We are at the Syria street. In my back is the Syria Gate which I did, well, overlook.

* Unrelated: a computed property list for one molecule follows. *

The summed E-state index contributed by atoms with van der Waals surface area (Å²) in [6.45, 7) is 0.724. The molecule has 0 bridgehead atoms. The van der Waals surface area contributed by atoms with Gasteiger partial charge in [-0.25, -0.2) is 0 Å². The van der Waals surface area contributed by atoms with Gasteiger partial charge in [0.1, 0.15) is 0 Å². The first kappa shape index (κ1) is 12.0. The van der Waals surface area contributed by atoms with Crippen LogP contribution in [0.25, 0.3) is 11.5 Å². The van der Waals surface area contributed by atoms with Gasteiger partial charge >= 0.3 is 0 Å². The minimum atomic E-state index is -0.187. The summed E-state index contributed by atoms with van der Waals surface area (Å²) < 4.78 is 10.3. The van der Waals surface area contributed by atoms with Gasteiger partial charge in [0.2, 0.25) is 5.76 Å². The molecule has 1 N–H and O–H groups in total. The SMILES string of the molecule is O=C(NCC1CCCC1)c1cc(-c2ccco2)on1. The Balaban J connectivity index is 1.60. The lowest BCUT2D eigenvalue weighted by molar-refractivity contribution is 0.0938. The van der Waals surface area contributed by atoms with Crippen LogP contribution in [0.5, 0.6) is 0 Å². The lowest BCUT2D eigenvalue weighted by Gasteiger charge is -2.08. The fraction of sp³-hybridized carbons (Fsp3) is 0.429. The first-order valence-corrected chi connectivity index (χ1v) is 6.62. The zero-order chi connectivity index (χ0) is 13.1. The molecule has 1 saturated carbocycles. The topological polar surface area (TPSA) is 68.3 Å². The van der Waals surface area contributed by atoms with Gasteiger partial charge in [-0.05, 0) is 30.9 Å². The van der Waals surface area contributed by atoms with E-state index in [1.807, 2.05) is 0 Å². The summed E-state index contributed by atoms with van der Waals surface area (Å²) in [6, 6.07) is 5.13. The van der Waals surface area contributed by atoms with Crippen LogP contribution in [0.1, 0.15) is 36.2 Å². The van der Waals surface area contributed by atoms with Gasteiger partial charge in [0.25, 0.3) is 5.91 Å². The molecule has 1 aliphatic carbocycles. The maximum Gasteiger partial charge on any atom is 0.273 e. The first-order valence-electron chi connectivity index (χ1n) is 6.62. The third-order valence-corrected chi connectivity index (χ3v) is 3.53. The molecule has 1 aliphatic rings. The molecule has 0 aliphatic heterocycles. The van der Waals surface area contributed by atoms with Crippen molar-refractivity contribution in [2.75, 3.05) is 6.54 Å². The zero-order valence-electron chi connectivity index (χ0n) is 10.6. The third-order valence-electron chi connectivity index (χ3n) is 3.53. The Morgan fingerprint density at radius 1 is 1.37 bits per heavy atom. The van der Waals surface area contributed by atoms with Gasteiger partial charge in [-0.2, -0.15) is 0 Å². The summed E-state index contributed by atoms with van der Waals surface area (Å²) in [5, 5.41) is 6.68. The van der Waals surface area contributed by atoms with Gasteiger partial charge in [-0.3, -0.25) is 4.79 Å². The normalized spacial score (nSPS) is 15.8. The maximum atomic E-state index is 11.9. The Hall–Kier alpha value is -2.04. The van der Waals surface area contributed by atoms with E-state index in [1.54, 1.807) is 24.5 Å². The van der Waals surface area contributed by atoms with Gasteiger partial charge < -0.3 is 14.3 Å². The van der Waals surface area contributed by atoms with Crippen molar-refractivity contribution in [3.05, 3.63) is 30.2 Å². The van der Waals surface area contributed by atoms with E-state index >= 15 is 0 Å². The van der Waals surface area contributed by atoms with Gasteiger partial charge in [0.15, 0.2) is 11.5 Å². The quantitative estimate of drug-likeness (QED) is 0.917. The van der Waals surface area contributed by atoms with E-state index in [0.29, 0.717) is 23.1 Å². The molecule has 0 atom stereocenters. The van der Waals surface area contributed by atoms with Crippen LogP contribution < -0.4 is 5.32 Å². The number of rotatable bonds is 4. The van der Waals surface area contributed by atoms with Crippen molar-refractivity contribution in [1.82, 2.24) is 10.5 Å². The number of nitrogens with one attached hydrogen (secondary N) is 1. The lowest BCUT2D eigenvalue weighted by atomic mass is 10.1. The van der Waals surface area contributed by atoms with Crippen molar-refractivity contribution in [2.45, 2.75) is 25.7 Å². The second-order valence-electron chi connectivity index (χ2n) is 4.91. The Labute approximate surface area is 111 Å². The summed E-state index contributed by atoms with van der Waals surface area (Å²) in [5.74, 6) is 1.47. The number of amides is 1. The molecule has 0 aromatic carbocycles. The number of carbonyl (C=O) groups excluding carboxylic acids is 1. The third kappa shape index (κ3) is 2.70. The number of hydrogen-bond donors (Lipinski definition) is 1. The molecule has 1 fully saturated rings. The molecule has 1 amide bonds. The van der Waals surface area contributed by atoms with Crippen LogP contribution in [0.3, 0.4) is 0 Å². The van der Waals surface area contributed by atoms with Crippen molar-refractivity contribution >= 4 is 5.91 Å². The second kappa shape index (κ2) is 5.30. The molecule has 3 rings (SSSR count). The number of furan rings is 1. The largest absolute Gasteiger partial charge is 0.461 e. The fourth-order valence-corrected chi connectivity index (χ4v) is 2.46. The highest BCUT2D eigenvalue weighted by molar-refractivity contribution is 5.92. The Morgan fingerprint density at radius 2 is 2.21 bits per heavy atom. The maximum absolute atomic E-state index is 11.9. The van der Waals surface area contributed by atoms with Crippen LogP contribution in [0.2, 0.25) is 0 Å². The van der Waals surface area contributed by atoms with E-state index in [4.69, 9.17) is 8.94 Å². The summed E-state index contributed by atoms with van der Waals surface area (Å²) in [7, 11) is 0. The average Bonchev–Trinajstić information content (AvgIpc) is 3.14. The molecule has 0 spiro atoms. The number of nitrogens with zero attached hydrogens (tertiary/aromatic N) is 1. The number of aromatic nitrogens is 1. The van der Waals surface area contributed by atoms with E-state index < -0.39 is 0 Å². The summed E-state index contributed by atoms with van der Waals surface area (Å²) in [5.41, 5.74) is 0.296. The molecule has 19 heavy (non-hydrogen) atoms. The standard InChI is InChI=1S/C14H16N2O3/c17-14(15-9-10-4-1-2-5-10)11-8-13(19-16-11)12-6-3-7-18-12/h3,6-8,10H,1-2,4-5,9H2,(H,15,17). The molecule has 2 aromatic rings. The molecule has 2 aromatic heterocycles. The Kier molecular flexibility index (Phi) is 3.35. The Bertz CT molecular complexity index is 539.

The 900 meters long main street stretching from the city centre to the Syria Gate in the east is called the Syra Street. The 400 meter long stretch from the Caralla Fountain to the East Byzantin Gate has been unearthed and restored. The excavations made clear construction phases related with the 464 AD earthquake and on until the abandonment of the city. A sewage canal runs under the middle of the street which is flanked with colonnades rising on a single – or a two-step platform with shops behind. The street was first built in the Hellenistic Period and the rebuilt in the Doric order during the reign of Domitian (81-96 AD), and following earthquakes. The street stayed in use until the early 7th century when the city was abandoned. Reconstruction works recreates how it looked in the 6th century, using bases, capitals and columns found in situ. This Eraly Byzantine period street was built on a system of alternating two columns and one pier. The street is repaved with reused marble architectural elements and the statues served as lid-stones for the sewage canal. The porticos flanking the street had a lean-to rook and remains of opus sectile pavement and very little amount ofmosaic pavement have been uncovered. On the porticos, by the doorways to the shops are seats created by various reused architectural elements like architraves, bases of capitals some of which were incised with various game board designs. […] Next to the House A is an arched tetrapylon allowing access in four directions with a cross motif in low relief on its capital. Some columns and piers were left lying to give visitors a sense of the 7th century earthquake.